There was a great deal of discussion centering around whether the states or the feds stand best equipped to handle certain roles, but very little focus on constitutional enumeration of powers.

“We need to find those dividing lines and how we make a decision on where the division of labor ought to be,” Bishop said.

It’s not that complicated. The Constitution draws those lines.

Bishop did point out some issues present gray areas, for instance cell phone regulation, which was certainly something the founders could not have fathomed more than 200 years ago. But even so, the general failure to appeal to the Constitution in order to determine those dividing lines raises concern.

That brings me back to my initial assumption going into the forum. The states don’t need Congress, the Supreme Court, the president or any federal bureaucrat to give them permission to exercise powers already belonging to them. The states supersede the federal government, except within the sphere of power delegated to the general government through the Constitution.  So if members of Congress want to help facilitate the process of restoring a constitutional relationship between the states and the fed, welcome to the party. We will work hand in hand with you. But we don’t need you. We will continue the fight with or without your blessing.

The forum also raised another question. Do state lawmakers actually possess the courage to take hold of their responsibilities and forgo the seductive power of federal funding?

Many state legislators participating in the forum talked big about wanting the federal government out of their business. They spoke specifically and passionately about federal overreach in areas such as tort reform, insurance regulation and sex offender registries.

Wisconsin Senator Lena Taylor delivered the strongest message to the federal government, addressing the possibility of additional federal insurance regulations.

“I’d like to push back on that effort and say – maybe not in the most savvy way – leave your hands off of us. You know what I’m saying? Don’t tread on us.”

Yet mere moments later, Taylor appealed for more federal special education funding.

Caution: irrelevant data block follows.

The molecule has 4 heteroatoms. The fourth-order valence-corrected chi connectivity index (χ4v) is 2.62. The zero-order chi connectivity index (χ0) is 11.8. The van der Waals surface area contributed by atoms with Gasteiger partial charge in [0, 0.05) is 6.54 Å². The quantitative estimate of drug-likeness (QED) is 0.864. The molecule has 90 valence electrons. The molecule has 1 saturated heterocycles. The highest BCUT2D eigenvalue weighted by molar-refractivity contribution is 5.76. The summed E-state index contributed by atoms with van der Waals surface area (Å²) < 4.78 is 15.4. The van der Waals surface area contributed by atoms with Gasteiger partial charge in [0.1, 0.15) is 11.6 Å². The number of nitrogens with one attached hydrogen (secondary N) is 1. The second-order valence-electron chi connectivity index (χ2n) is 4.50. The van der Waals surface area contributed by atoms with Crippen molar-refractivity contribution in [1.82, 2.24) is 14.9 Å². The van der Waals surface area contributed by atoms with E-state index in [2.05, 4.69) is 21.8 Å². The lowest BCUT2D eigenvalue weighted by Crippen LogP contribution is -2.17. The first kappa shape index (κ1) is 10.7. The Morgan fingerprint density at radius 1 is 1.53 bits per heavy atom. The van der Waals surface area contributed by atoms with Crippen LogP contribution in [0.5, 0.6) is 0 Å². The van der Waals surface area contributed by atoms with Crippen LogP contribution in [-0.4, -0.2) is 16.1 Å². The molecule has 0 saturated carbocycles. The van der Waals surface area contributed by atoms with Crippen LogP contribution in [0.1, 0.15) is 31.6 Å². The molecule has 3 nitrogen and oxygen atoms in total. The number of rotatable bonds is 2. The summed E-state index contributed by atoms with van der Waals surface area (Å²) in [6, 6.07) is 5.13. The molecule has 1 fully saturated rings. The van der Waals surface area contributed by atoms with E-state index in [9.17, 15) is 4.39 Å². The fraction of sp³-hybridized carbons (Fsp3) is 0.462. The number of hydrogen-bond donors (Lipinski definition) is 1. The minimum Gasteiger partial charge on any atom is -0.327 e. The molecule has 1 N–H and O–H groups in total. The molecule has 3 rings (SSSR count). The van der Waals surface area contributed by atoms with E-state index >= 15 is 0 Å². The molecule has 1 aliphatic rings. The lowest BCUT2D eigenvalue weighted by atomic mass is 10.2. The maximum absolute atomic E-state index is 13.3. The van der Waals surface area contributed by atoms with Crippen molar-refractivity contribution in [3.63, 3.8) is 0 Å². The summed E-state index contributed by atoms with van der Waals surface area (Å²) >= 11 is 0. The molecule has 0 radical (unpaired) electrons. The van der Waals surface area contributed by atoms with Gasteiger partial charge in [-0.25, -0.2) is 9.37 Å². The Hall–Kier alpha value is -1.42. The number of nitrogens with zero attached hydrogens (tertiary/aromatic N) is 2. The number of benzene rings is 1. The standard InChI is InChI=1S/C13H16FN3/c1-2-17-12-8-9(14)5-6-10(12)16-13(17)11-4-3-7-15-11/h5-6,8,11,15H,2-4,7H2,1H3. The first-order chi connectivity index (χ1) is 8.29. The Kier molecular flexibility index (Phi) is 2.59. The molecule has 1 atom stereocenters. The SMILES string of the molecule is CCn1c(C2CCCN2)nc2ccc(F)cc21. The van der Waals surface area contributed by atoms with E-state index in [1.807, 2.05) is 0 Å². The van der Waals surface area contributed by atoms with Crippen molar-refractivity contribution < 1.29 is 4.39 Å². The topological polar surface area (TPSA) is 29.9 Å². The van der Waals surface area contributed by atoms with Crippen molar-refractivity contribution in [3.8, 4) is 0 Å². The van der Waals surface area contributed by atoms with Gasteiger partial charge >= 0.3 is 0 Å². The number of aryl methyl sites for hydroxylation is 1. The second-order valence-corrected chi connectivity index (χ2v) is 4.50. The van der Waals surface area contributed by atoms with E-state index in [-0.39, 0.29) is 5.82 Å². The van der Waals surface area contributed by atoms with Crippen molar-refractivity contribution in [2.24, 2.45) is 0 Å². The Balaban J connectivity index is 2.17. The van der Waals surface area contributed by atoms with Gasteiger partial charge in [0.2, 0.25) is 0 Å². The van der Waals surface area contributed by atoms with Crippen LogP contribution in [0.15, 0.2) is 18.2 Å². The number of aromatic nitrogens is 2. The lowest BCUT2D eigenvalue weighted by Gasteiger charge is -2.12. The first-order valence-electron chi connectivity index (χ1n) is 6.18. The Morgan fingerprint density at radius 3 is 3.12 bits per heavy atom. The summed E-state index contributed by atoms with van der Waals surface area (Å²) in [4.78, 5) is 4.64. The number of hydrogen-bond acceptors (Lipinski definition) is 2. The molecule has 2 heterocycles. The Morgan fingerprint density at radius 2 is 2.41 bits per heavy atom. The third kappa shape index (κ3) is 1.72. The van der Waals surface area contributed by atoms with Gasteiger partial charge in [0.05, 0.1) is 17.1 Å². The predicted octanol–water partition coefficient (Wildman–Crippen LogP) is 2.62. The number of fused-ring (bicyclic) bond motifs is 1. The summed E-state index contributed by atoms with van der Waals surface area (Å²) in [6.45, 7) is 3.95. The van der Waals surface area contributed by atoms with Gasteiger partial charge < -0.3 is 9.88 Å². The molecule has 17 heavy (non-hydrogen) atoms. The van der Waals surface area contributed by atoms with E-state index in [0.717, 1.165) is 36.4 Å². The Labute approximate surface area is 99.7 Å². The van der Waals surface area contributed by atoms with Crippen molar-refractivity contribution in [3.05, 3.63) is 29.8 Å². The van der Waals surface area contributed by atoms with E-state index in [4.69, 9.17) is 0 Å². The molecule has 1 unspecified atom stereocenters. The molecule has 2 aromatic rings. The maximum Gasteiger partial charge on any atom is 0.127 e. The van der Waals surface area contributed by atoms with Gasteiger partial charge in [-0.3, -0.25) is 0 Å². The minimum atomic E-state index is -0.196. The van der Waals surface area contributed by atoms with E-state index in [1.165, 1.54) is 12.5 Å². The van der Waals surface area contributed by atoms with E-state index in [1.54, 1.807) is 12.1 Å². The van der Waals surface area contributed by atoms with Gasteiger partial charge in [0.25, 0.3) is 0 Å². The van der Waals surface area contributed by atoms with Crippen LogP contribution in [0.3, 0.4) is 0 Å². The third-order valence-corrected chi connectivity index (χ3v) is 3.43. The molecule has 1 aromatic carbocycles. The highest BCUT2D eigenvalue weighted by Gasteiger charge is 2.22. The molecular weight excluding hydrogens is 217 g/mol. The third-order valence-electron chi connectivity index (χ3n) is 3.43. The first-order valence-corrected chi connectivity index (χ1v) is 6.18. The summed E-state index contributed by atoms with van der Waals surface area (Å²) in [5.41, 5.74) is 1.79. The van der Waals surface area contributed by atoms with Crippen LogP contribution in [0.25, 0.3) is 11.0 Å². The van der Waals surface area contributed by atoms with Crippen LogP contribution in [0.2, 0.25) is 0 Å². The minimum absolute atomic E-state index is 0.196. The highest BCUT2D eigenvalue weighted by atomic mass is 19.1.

State lawmaker must understand they can’t have it both ways. If they want the freedom to exercise their sovereign powers, they must take the responsibility of funding their own programs. They must wrench the stick AND the carrot out of federal hands.

The federalism forum proved a mixed bag – informative, educational and certainly a positive development.

Pause and wrap your head around this: the 10th Amendment was discussed in a serious way on Capitol Hill. It indicates to me, we are advancing in the war of ideas.

And we should commend Bishop, along with other members of Congress involved in the forum, for stepping out and taking a stand on state sovereignty. It certainly does not represent a mainstream position on Capitol Hill

But we are all naïve if we believe the ultimate solutions will come out of a task force in D.C. We must win the battle at the state level, convincing the states to reassert their power and take hold of their proper roles.


Members of Congress

Rep. Rob Bishop (Utah)

Sen. Mike Enzi (Wyo.)

Rep. Sandy Adams (Fla.)

Rep. Tim Heulskamp (Kan.)

Rep. Tom Cole (Okla.)

Rep. Doug Lamborn (Colo.)

Rep. Marlin Stutzman (Ind.)

Rep. Rob Woodall (Ga.)

Rep. H. Morgan Griffith (Va.)

State Legislators

Sen. Richard Moore (Mass.)

Rep. Jan Pauls (Kan.)

Sen. Denton Darrington (Idaho)

Sen. Joni Cutler (S.D.)

Sen. Amanda McGill (Neb.)

Sen. Stephen Morris (Kan.)

Sen. Don Balfour (Ga.)

Sen. Lena Taylor (Wis.)

Rep. Jerry Madden (Texas)

Rep. Eric Watson (Tenn.)

Rep. Phil Haire (N.C.)

Mike Maharrey

The 10th Amendment

“The powers not delegated to the United States by the Constitution, nor prohibited by it to the States, are reserved to the States respectively, or to the people.”